Spotting heart problems early could prevent dementia in tens of thousands

Making a New Year’s resolution to take up a free NHS health check could stop people developing dementia as well as catching physical conditions, a top doctor said today.

The national health check – a 20-minute, pain-free assessment carried out by a GP or nurse and involving tests on blood pressure, weight and height – is free to everyone aged 40 years old and above.

Symptoms like high blood pressure or an irregular heartbeat increase the risk of having a stroke or suffering a heart attack and can be spotted as part of the routine health check.

The national health check programme also picks up conditions such as kidney disease and type 2 diabetes and, since June, has included advice about preventing dementia.

However, recent figures show that of the 15 million people eligible for a free NHS health check over the last five years, fewer than 50% took one.

For every 2% reduction in the number of people experiencing stroke or other heart problems there are around 10,000 fewer dementia cases later in life.

As part of the long term plan for the health service, NHS England has committed to improving care for heart conditions and stroke.

On average, four strokes can be prevented for 100 people who are identified with atrial fibrillation and receiving anticoagulation medication which helps to thin, prevent and break up dangerous blood clots.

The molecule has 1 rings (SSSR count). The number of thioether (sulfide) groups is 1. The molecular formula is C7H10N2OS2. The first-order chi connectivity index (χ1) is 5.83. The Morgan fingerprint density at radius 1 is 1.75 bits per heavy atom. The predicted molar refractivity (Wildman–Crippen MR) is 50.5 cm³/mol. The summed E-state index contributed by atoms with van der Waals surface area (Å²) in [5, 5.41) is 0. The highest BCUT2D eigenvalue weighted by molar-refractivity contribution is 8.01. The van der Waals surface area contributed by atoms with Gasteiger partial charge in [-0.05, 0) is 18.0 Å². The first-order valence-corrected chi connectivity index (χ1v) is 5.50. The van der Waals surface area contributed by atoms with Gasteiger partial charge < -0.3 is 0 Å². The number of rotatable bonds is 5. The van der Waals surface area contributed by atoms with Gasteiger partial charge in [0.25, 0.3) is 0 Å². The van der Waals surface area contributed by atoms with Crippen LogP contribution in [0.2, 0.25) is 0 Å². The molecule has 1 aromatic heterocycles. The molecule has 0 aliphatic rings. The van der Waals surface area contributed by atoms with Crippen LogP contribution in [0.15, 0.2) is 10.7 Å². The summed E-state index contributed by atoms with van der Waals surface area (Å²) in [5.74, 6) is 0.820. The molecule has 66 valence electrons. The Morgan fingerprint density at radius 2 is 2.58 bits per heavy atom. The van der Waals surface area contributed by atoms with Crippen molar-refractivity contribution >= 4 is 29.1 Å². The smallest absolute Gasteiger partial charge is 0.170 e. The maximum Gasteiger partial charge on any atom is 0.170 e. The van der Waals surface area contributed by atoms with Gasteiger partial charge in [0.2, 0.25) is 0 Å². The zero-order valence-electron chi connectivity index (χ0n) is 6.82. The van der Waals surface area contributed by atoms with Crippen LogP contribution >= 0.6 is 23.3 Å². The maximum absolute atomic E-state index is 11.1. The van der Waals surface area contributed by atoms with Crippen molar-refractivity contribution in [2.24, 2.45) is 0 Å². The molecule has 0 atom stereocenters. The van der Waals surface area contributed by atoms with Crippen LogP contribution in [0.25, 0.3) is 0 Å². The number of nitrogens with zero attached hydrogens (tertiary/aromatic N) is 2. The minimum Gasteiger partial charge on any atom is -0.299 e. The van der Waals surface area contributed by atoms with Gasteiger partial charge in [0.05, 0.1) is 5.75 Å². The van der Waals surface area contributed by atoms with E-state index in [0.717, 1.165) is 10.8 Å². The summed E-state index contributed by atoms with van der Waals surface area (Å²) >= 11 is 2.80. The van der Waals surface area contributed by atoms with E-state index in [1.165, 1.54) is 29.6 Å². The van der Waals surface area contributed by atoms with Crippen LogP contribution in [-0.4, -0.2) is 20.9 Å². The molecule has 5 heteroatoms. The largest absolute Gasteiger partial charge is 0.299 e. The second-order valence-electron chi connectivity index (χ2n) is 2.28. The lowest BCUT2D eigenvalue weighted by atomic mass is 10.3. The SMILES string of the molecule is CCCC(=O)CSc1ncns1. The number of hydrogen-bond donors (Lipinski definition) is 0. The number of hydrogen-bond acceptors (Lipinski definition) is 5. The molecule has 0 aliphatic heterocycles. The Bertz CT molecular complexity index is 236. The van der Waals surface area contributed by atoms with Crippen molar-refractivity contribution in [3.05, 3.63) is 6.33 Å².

Alistair Burns, National Clinical Director for Dementia and Older People’s Mental Health for NHS England said:  “Heart disease and dementia are two of the biggest health risks facing people in our country and the national health check will help stop both.

“Attending a free NHS health check is a great opportunity to discuss existing health conditions, and to work out how to reduce the risk of developing dementia and other illness in the future.

“The start of a new year is exactly the right time to resolve commit to taking a simple, free and potentially life-saving step towards a healthier life.”

Everyone aged between 40 and 74 with no pre-existing health conditions is invited automatically for their free NHS health check, which takes place every five years.

The NHS in England has committed to improving early diagnosis of dementia and has already made significant improvements in care for older people, including introducing certificates for GP surgeries which have adopted additional training to spot mental ill health among people aged 65 and older.

The national target to ensure at least two thirds of people living with dementia are diagnosed and treated has been met for the last two years, and the upcoming long term plan for the health service will build on this progress.